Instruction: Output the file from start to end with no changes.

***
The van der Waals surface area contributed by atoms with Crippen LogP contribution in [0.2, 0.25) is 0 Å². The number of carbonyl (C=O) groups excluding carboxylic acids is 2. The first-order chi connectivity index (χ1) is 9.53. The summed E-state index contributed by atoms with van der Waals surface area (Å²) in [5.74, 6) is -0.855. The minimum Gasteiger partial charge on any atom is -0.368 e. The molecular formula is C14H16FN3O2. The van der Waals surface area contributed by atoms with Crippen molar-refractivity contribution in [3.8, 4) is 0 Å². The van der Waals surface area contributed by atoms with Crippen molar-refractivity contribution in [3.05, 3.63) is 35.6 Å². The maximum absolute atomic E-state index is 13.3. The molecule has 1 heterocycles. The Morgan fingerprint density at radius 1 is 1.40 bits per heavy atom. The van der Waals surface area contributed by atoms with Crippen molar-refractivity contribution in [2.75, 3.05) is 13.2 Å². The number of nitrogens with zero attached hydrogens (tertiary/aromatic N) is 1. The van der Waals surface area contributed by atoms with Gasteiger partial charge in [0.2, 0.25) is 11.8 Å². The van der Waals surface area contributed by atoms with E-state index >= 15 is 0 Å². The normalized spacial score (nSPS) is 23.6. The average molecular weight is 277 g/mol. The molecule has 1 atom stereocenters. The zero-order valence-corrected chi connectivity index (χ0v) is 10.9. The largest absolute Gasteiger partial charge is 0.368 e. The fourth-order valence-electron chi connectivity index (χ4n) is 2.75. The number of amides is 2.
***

The van der Waals surface area contributed by atoms with Crippen LogP contribution in [0.2, 0.25) is 0 Å². The number of carbonyl (C=O) groups excluding carboxylic acids is 2. The first-order chi connectivity index (χ1) is 9.53. The summed E-state index contributed by atoms with van der Waals surface area (Å²) in [5.74, 6) is -0.855. The minimum Gasteiger partial charge on any atom is -0.368 e. The molecular formula is C14H16FN3O2. The van der Waals surface area contributed by atoms with Crippen molar-refractivity contribution in [3.8, 4) is 0 Å². The van der Waals surface area contributed by atoms with Crippen molar-refractivity contribution in [3.05, 3.63) is 35.6 Å². The maximum absolute atomic E-state index is 13.3. The molecule has 1 heterocycles. The Morgan fingerprint density at radius 1 is 1.40 bits per heavy atom. The van der Waals surface area contributed by atoms with Crippen molar-refractivity contribution in [2.75, 3.05) is 13.2 Å². The number of nitrogens with zero attached hydrogens (tertiary/aromatic N) is 1. The van der Waals surface area contributed by atoms with Gasteiger partial charge in [0.2, 0.25) is 11.8 Å². The van der Waals surface area contributed by atoms with E-state index >= 15 is 0 Å². The normalized spacial score (nSPS) is 23.6. The average molecular weight is 277 g/mol. The molecule has 1 atom stereocenters. The zero-order valence-corrected chi connectivity index (χ0v) is 10.9. The largest absolute Gasteiger partial charge is 0.368 e. The fourth-order valence-electron chi connectivity index (χ4n) is 2.75. The number of amides is 2.